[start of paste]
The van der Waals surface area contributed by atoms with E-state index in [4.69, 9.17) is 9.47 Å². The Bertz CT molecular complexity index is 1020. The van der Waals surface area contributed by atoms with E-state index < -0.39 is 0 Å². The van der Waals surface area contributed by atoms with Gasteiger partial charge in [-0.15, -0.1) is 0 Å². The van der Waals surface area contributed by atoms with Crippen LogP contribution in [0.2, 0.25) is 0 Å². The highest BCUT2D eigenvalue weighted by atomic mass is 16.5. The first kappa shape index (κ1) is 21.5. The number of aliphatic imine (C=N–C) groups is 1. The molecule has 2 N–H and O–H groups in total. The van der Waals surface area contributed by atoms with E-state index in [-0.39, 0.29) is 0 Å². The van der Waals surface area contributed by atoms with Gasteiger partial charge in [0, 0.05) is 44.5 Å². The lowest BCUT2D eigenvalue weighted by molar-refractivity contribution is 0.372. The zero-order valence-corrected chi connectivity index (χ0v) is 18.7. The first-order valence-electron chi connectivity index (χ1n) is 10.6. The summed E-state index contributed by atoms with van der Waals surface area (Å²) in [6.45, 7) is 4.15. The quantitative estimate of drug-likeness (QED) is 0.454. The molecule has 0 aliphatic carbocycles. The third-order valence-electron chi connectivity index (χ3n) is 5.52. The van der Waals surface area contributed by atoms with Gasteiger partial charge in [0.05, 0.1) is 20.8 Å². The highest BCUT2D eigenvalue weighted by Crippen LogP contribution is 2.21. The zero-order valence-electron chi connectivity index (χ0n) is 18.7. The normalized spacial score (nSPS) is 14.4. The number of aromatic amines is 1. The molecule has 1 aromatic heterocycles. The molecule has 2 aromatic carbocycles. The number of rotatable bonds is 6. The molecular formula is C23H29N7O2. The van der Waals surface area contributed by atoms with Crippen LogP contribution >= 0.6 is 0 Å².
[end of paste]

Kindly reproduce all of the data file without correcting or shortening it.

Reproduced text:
The van der Waals surface area contributed by atoms with E-state index in [4.69, 9.17) is 9.47 Å². The Bertz CT molecular complexity index is 1020. The van der Waals surface area contributed by atoms with E-state index < -0.39 is 0 Å². The van der Waals surface area contributed by atoms with Gasteiger partial charge in [-0.15, -0.1) is 0 Å². The van der Waals surface area contributed by atoms with Crippen LogP contribution in [0.2, 0.25) is 0 Å². The highest BCUT2D eigenvalue weighted by atomic mass is 16.5. The first kappa shape index (κ1) is 21.5. The number of aliphatic imine (C=N–C) groups is 1. The molecule has 2 N–H and O–H groups in total. The van der Waals surface area contributed by atoms with E-state index in [-0.39, 0.29) is 0 Å². The van der Waals surface area contributed by atoms with Gasteiger partial charge in [0, 0.05) is 44.5 Å². The lowest BCUT2D eigenvalue weighted by molar-refractivity contribution is 0.372. The zero-order valence-corrected chi connectivity index (χ0v) is 18.7. The first-order valence-electron chi connectivity index (χ1n) is 10.6. The summed E-state index contributed by atoms with van der Waals surface area (Å²) in [6.45, 7) is 4.15. The quantitative estimate of drug-likeness (QED) is 0.454. The molecule has 0 aliphatic carbocycles. The third-order valence-electron chi connectivity index (χ3n) is 5.52. The van der Waals surface area contributed by atoms with Gasteiger partial charge in [0.05, 0.1) is 20.8 Å². The highest BCUT2D eigenvalue weighted by Crippen LogP contribution is 2.21. The zero-order valence-electron chi connectivity index (χ0n) is 18.7. The normalized spacial score (nSPS) is 14.4. The number of aromatic amines is 1. The molecule has 1 aromatic heterocycles. The molecule has 2 aromatic carbocycles. The number of rotatable bonds is 6. The molecular formula is C23H29N7O2. The van der Waals surface area contributed by atoms with Crippen LogP contribution >= 0.6 is 0 Å².